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Opt Out Or Top Up? Voluntary Healthcare Insurance And The Public Vs. Private Substitution

  • D. Fabbri
  • C. Monfardini

We investigate whether people enrolled into voluntary health insurance (VHI) substitute public consumption with private (opt out) or just enlarge their private consumption, without reducing reliance upon public provisions (top up). We study the case of Italy, where a mixed insurance system is in place. To this purpose, we specify a joint model for public and private specialist visits counts, and allow for different degrees of endogenous supplementary insurance coverage, looking at the insurance coverage as driven by a trinomial choice process. We disentangle the effect of income and wealth by going through two channels: the direct impact on the demand for healthcare and that due to selection into VHI. We find evidence of opting out: richer and wealthier individuals consume more private services and concomitantly reduce those services publicly provided through selection into for-profit VHI. These results imply that the market for VHI eases the redistribution from high income (doubly insured) individuals to low income (not doubly insured) ones operated by the Italian National Health Service (NHS). Accounting for VHI endogeneity in the joint model of the two counts is crucial to this conclusion.

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Paper provided by Dipartimento Scienze Economiche, Universita' di Bologna in its series Working Papers with number wp780.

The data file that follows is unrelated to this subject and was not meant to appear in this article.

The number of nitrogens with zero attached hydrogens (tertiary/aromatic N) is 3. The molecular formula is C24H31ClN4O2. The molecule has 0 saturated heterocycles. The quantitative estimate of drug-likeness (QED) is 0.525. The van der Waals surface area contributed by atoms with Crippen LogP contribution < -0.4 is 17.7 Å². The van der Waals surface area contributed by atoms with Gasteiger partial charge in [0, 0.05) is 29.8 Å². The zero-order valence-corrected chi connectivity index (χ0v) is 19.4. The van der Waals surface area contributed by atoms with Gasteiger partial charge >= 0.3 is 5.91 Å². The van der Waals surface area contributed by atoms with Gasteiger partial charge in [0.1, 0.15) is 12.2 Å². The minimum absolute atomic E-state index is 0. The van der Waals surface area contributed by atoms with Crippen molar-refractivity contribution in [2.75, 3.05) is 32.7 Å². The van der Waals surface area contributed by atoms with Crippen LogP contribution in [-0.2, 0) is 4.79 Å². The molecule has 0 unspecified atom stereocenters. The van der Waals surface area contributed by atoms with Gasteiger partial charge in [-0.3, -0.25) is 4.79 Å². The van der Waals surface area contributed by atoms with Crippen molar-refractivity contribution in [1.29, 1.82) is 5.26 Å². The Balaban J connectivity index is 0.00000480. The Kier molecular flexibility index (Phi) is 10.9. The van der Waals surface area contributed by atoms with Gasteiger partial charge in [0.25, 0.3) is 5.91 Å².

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Date of creation: Sep 2011
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Handle: RePEc:bol:bodewp:wp780
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  7. Holly, Alberto & Gardiol, Lucien & Domenighetti, Gianfranco & Brigitte Bisig, 1998. "An econometric model of health care utilization and health insurance in Switzerland," European Economic Review, Elsevier, vol. 42(3-5), pages 513-522, May.
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  14. Katherine Cuff & Jeremiath Hurley & Stuart Mestelman & Andrew Muller & Robert Nuscheler, 2007. "Public and Private Health Care Financing with Alternate Public Rationing," Department of Economics Working Papers 2007-07, McMaster University.
  15. Srivastava, P & Zhao, X, 2008. "Impact of Private Health Insurance on the Choice of Public versus Private Hospital Services," Health, Econometrics and Data Group (HEDG) Working Papers 08/17, HEDG, c/o Department of Economics, University of York.
  16. Deb, Partha & Trivedi, Pravin K, 1997. "Demand for Medical Care by the Elderly: A Finite Mixture Approach," Journal of Applied Econometrics, John Wiley & Sons, Ltd., vol. 12(3), pages 313-36, May-June.
  17. Deb, Partha & Trivedi, Pravin K., 2002. "The structure of demand for health care: latent class versus two-part models," Journal of Health Economics, Elsevier, vol. 21(4), pages 601-625, July.
  18. Daniele Fabbri & Chiara Monfardini, 2006. "Rationing the Public Provision of Health Care in the Presence of Private Supplements: Evidence from the Italian NHS," Health, Econometrics and Data Group (HEDG) Working Papers 06/14, HEDG, c/o Department of Economics, University of York.
  19. Besley, Timothy & Hall, John & Preston, Ian, 1999. "The demand for private health insurance: do waiting lists matter?," Journal of Public Economics, Elsevier, vol. 72(2), pages 155-181, May.
  20. Epple, Dennis & Romano, Richard E., 1996. "Ends against the middle: Determining public service provision when there are private alternatives," Journal of Public Economics, Elsevier, vol. 62(3), pages 297-325, November.
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